Askmoses-A Jews Resource
Is adoption an option from the Jewish perspective?
Browse our archives

The Scholar is ready to answer your question. Click the button below to chat now.


Scholar Online:

Type in your question here:

Click the button below to either CHAT LIVE with an AskMoses Scholar now - or - leave a message if no Scholar is currently online.

CHAT or LEAVE A MESSAGE

What is the Jewish name equivalent of...?

by Rabbi Shlomo Chein

  

Library » Life Cycle » Circumcision | Subscribe | What is RSS?


PRINT EMAIL COMMENT

English/secular names don't have automatic or fixed Jewish equivalents. There are four methods people usually use to choose a Jewish name equivalent.1 They choose:


1) A Jewish name that is the Hebrew translation of their given name. For example, someone with the name Rose would select the name Shoshana, or Wolf would choose the name Zev.2


2) A Jewish name that is the common equivalent for their given name. For example, someone with the name Fanny would choose the name Feiga, or Hyman would select the name Chaim.3


3) A Jewish name that is phonetically similar, or at least begins with the same letter, as their given name. For example, someone with the name Bruce, would select the name Baruch, or Margie would choose the name Malka.4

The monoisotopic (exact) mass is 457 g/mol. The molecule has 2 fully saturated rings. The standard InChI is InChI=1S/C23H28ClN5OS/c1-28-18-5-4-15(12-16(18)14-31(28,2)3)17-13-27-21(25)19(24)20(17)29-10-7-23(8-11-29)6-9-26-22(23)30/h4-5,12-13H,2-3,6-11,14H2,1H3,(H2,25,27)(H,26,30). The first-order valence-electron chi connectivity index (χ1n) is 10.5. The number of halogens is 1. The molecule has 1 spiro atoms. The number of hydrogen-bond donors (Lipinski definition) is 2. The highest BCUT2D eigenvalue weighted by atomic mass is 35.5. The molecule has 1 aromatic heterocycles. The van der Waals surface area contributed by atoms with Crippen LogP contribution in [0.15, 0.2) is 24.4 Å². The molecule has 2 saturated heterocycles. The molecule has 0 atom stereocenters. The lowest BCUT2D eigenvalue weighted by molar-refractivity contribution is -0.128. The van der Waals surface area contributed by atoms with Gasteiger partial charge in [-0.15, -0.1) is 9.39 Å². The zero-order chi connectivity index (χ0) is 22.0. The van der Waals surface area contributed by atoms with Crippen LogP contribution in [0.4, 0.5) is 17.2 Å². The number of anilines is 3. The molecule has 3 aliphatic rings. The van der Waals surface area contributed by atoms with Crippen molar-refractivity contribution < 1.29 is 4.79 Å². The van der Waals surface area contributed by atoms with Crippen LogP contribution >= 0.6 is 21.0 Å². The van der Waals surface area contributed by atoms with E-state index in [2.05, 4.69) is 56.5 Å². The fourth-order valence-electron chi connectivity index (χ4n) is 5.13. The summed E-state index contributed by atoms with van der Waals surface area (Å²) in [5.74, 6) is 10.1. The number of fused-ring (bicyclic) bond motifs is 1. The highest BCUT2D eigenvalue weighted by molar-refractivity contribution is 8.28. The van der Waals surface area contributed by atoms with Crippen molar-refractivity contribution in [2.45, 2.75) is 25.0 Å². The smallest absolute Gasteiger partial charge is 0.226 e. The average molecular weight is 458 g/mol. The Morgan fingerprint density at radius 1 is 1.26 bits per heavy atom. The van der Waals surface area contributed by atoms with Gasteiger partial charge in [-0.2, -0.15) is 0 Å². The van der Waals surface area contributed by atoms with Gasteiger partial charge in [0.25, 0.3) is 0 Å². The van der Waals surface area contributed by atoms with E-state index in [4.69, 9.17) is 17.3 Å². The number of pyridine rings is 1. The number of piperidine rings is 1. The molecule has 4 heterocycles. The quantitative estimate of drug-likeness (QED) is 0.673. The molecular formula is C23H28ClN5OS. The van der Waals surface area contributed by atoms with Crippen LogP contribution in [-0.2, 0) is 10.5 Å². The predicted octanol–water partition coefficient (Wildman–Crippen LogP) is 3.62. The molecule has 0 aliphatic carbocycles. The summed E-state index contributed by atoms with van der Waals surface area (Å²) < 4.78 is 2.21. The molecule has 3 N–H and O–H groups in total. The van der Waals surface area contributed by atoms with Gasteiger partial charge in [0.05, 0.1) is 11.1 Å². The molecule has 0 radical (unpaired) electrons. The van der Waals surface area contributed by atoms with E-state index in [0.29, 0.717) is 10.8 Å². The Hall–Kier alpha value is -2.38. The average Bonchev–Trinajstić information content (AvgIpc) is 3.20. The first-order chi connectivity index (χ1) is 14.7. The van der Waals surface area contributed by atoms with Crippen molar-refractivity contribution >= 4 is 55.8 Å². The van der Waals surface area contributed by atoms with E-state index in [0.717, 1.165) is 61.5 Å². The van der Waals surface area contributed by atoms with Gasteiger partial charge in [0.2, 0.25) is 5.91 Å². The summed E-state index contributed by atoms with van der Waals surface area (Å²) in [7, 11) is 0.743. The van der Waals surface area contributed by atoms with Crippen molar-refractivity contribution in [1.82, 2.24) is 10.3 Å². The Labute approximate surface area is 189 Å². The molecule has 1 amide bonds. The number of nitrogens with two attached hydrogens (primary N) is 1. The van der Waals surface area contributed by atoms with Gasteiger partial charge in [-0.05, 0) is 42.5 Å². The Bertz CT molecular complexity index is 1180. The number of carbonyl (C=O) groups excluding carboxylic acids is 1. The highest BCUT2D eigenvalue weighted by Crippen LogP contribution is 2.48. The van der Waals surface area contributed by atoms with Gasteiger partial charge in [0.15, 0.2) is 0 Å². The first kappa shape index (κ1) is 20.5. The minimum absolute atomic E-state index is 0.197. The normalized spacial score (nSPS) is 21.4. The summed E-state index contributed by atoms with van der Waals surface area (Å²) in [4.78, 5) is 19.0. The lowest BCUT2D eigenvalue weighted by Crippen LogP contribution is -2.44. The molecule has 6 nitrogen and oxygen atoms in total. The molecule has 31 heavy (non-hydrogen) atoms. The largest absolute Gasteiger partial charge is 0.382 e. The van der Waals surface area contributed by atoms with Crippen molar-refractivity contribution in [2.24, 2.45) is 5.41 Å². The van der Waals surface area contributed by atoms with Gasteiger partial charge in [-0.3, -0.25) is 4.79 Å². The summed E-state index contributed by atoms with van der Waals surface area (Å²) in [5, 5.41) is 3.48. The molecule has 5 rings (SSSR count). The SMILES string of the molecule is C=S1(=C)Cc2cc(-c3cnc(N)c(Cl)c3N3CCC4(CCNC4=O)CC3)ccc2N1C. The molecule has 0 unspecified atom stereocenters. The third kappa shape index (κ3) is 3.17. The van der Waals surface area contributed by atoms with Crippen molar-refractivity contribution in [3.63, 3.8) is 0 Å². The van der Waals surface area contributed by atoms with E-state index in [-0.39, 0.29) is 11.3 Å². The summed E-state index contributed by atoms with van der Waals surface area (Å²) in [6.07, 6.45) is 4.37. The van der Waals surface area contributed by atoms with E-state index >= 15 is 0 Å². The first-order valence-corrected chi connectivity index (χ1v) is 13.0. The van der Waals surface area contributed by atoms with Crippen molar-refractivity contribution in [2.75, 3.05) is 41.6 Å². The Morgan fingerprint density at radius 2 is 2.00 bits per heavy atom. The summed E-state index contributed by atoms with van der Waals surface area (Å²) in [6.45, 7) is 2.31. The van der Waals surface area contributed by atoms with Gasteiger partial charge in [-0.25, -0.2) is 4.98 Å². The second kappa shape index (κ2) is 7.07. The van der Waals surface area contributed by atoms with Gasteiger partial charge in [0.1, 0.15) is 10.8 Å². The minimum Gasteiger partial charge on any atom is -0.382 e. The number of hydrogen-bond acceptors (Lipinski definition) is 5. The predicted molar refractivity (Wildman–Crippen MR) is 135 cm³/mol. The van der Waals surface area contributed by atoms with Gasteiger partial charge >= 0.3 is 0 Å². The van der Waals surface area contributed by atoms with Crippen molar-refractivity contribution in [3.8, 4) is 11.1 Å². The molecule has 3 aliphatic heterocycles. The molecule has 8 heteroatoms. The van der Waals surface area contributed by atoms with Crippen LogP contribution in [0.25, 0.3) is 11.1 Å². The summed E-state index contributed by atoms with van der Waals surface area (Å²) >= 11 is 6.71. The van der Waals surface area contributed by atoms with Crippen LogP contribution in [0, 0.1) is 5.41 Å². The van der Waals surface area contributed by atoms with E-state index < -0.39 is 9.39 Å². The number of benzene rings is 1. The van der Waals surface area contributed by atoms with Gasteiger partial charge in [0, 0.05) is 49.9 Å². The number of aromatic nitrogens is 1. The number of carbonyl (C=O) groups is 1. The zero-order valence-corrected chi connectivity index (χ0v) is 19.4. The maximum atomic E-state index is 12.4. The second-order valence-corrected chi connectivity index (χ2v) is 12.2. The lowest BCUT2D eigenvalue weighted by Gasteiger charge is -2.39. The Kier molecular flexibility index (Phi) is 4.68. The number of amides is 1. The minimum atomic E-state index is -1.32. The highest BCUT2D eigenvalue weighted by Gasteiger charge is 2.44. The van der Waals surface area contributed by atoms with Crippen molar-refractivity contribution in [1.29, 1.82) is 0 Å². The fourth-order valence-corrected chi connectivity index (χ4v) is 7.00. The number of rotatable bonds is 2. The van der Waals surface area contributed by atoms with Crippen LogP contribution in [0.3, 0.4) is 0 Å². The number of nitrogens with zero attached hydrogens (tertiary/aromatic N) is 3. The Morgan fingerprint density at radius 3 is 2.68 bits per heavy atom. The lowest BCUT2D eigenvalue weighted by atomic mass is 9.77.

4) A Jewish name that is the actual Hebrew original for their given name. For example, someone with the name Matthew would choose the name Matisyahu, and Rebecca would select the name Rivkah.5


The above is merely common practice; it is not binding and not required by Jewish law. You can actually choose any Jewish name you want without it being "equivalent" in any way, shape or form, to your given name. Other choices include: the name of a favorite Biblical personality, the name of a departed loved one, a name that seems to fit your personality, or one you just like (even though you don't know why).


See also What is the significance of a Jewish name?

Footnotes

  • 1. Jewish names are usually given at birth (and do not necessarily match a given secular name). But there are various circumstances and reasons why someone would be choosing a Hebrew name based on an equivalent name: an adult who wasn't given a Jewish name at birth, a convert, or parents who want to name their child (at birth) after a deceased relative whose Jewish name they don't know.
  • 2. Since this is the actual translation of the name, many times Rose will discover that she was given a Jewish name at birth and it actually was Shoshana (Hebrew) or Rosa (Yiddish).
  • 3. Since these are otherwise not common names, here too it is very likely that you were actually given that Hebrew name at birth.
  • 4. In this case there is no real connection between the names.
  • 5. Although a translation thereof, Matthew on its own is not really a Jewish name, so Matthew should formally receive the Jewish name: Matisyahu.

ADD A COMMENT

Please email me when new comments are posted (you must be  logged in).

RELATED CATEGORIES

Life Cycle » Birth » Jewish names
Life Cycle » Circumcision » Jewish names

Rebecca
Second of the Jewish Matriarchs. Wife of the Patriarch Isaac, and father of Jacob. b. 1675 BCE, d. 1553 BCE.